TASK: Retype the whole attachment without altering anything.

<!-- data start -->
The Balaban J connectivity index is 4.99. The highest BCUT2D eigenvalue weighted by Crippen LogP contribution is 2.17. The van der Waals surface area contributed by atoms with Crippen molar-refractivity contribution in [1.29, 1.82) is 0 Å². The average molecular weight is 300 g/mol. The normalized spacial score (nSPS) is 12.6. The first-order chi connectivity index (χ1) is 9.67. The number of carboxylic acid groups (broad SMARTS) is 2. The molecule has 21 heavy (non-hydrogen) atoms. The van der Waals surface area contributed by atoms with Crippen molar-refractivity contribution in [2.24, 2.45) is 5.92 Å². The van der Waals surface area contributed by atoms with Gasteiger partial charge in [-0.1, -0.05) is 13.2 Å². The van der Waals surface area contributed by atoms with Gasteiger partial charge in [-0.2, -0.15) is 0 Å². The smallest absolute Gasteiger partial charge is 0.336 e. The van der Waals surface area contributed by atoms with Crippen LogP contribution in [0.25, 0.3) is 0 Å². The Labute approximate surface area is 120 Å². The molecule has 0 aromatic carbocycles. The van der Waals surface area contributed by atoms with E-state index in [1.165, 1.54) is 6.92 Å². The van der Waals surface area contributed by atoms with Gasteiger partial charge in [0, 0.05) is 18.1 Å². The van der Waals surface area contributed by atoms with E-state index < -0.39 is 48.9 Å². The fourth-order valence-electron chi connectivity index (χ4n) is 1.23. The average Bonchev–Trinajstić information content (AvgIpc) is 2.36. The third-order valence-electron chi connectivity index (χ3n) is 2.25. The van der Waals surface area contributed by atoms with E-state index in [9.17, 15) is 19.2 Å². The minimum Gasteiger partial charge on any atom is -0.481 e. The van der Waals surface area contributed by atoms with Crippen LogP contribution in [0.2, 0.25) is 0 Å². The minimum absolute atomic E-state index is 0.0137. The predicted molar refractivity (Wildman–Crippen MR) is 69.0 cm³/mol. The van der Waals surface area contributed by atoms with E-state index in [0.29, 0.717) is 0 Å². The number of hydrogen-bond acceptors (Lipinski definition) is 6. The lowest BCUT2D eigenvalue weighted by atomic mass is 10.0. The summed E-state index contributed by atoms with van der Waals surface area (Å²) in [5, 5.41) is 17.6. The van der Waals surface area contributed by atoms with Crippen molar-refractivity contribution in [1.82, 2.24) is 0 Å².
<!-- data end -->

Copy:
The Balaban J connectivity index is 4.99. The highest BCUT2D eigenvalue weighted by Crippen LogP contribution is 2.17. The van der Waals surface area contributed by atoms with Crippen molar-refractivity contribution in [1.29, 1.82) is 0 Å². The average molecular weight is 300 g/mol. The normalized spacial score (nSPS) is 12.6. The first-order chi connectivity index (χ1) is 9.67. The number of carboxylic acid groups (broad SMARTS) is 2. The molecule has 21 heavy (non-hydrogen) atoms. The van der Waals surface area contributed by atoms with Crippen molar-refractivity contribution in [2.24, 2.45) is 5.92 Å². The van der Waals surface area contributed by atoms with Gasteiger partial charge in [-0.1, -0.05) is 13.2 Å². The van der Waals surface area contributed by atoms with Gasteiger partial charge in [-0.2, -0.15) is 0 Å². The smallest absolute Gasteiger partial charge is 0.336 e. The van der Waals surface area contributed by atoms with Crippen LogP contribution in [0.25, 0.3) is 0 Å². The Labute approximate surface area is 120 Å². The molecule has 0 aromatic carbocycles. The van der Waals surface area contributed by atoms with E-state index in [1.165, 1.54) is 6.92 Å². The van der Waals surface area contributed by atoms with Gasteiger partial charge in [0, 0.05) is 18.1 Å². The van der Waals surface area contributed by atoms with E-state index < -0.39 is 48.9 Å². The fourth-order valence-electron chi connectivity index (χ4n) is 1.23. The average Bonchev–Trinajstić information content (AvgIpc) is 2.36. The third-order valence-electron chi connectivity index (χ3n) is 2.25. The van der Waals surface area contributed by atoms with E-state index in [9.17, 15) is 19.2 Å². The minimum Gasteiger partial charge on any atom is -0.481 e. The van der Waals surface area contributed by atoms with Crippen LogP contribution in [0.2, 0.25) is 0 Å². The minimum absolute atomic E-state index is 0.0137. The predicted molar refractivity (Wildman–Crippen MR) is 69.0 cm³/mol. The van der Waals surface area contributed by atoms with E-state index in [0.29, 0.717) is 0 Å². The number of hydrogen-bond acceptors (Lipinski definition) is 6. The lowest BCUT2D eigenvalue weighted by atomic mass is 10.0. The summed E-state index contributed by atoms with van der Waals surface area (Å²) in [5, 5.41) is 17.6. The van der Waals surface area contributed by atoms with Crippen molar-refractivity contribution in [1.82, 2.24) is 0 Å².